Translated Jeff Matthews
Conca della Campania is a small town of around 1300 persons in the Province of Caserta in the Campania region, about 40 km (25 mi) northwest of Caserta. As is often the case even with the smallest communities in these parts, it keeps jealous guard on its secret—in this case, the waterfalls and watermills.
The hamlet of Conca is within the confines of the Roccamonfina and Foce [mouth of a river] Garigliano Regional Park; it might even go unnoticed, the few dwellings are along Provincial Road 14, which winds and twists its way among the hills and woods of that area and is, in effect, the “inside road” through the entire urbanized fabric.
The sunny square of Conca della Campania is the hub of local commercial activity—a butcher's, a tobacco shop, a pharmacy and the faded signs of an ancient bar, now closed, perhaps because the proprietor has passed away or perhaps because there is just not enough business to stay open. This is what we found on a sunny morning in the summer of 2014.
Finding our destination was not an easy task since the Caianiello exit of the Milano-Napoli Highway of the Sun has virtually no further posted indications of how to get anywhere else! Luckily we had our handy satellite navigator to keep us from having to constantly consult those unwieldy fold-out paper maps, so we found what we were looking for.
From the square, you take the narrow, steep road (with the pompous name of via Roma!) leading steeply down from the tobacconist's. It's a good idea to stay in your car thus far since parking spaces in the square, itself, are lacking. Continue on for about 300 meters; you'll pass a church and find a second church, where you can park.
Finding the trail, itself, is not hard. A few meters back from where you left your car, on the right-hand side, is an arch that marks the beginning of the trail. An excavated down-hill section leads to the narrow valley that flanks the western border of the town. You immediately hear in the distance the sound of the rushing waters of the Maltempo river (a tributary of the Volturno) flowing at the bottom of a gully, still hidden by thick woods. Right from the beginning of the trail, in these limestone rocks of the ancient extinct Roccamonfina volcano, there are many crevices as well as artificial caves ripe for exploration. Keep going down on the trail; it is well marked by a wooden guide railing. You'll finally be down at the upper part of the river. There is a small area where you can rest; it's equipped with a few wooden tables and benches; there is also a small stone bridge with barely legible trail markings that indicate that this is entrance to a ring-trail to everything there is to see on this excursion: the falls, the water-mills and various underground spaces.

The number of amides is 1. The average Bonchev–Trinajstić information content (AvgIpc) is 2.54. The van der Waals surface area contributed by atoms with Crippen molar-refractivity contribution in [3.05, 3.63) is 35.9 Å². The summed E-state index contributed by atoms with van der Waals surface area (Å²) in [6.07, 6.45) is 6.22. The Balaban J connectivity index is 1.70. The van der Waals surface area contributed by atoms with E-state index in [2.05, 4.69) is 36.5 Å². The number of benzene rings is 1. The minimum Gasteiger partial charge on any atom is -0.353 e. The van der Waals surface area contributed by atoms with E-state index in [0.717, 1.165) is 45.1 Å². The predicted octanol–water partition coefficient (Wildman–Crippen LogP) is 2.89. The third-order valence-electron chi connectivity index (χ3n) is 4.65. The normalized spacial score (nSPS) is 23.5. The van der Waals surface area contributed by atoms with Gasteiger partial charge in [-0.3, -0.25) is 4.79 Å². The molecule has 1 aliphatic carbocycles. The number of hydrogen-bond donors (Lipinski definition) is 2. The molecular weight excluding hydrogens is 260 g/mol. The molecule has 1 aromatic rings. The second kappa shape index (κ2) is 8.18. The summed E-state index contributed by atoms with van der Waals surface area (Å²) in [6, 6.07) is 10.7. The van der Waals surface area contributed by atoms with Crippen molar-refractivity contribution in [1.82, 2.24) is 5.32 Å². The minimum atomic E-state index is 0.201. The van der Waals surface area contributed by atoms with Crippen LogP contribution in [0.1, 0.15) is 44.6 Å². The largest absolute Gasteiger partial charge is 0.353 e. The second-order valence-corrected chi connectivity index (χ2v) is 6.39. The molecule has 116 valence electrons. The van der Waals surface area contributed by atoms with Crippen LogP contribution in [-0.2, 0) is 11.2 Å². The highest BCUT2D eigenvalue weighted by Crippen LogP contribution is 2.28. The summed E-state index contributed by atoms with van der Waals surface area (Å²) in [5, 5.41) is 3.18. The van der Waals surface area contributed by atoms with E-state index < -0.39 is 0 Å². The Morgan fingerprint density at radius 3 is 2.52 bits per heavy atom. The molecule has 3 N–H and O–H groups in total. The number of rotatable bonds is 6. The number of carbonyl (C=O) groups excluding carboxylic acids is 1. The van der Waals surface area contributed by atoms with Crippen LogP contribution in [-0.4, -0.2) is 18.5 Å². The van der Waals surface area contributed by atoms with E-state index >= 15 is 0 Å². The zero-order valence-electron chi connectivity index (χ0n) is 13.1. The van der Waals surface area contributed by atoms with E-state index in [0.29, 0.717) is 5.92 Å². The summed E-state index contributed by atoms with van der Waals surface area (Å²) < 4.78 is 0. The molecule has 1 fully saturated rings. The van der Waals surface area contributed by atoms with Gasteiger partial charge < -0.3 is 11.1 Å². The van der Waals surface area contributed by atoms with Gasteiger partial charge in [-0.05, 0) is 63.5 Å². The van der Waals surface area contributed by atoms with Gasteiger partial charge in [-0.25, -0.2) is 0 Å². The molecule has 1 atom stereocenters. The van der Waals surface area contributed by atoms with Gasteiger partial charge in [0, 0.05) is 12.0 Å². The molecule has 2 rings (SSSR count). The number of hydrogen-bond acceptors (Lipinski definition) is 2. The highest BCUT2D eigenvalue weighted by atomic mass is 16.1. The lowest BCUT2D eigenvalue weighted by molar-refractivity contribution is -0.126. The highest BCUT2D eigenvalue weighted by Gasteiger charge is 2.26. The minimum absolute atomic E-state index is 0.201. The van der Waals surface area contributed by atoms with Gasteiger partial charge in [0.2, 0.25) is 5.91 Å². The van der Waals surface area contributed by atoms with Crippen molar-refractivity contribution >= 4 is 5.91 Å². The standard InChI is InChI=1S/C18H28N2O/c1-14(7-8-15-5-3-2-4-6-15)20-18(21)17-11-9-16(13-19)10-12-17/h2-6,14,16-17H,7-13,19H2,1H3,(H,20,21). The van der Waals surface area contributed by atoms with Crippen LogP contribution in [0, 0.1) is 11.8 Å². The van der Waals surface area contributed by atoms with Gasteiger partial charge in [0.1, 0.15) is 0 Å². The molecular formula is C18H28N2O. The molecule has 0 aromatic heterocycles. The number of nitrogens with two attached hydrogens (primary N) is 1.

Starting off from these trail signs, it's a good idea to go counter-clockwise; thus, after crossing the picnic area, proceed downhill along the trail to the first crossing. Go left; along that stretch the fragrance of the water will increase as you get closer to the falls, and you are soon at a water drop. You'll see it suddenly once you get over a few rocks. The small waterfall (about 10 meters in height) drops into a pool, splashing over on the way down a number of outcroppings that are apparently part of an ancient lava block.
Retracing your footsteps, go back to the crossing and this time follow the right-hand trail to a small wooden bridge. It will lead over to the left side of the stream and from there the trail starts back up the other slope to the narrow gully. The trail follows a series of steps to the first water mill. The structure consists of an initial underground space where you can still see the mill-stone and a second service space that has partially collapsed. Between those two sections, lower down, you find the water conduits that provided hydraulic energy to run the mill. They are also evident on the outside. A number of structures (canals and small galleries) were dug into the rock to carry the water into a large pool before the water then returned to the Malempo river. As the trail continues up, you find a second mill and some artificially dug service spaces. Even further up, there is another branch-off on the right; this new trail, abandoned and almost overgrown with vegetation and small earth-slides, leads to a large pool more than 10 meters deep. From the vantage point of the trail, you can't really make out where that pool then leads. Following along the main trail and hugging a high stone wall, you are back at your starting point by way of a characteristic small stone bridge that takes you over to the right-hand side of the water.
This is obviously the “classic” trail, but you can enrich and expand it along the many secondary paths that criss-cross the woods.
The following link will take you to the section of our Gallery folr hiking and trekking where you will find the photos we snapped during the outing. We shall soon have a video up as well as a technical page with GPS details.
Enjoy your hike - from NUg!
For more information visit: Roccamonfina & The Devil's Footprints
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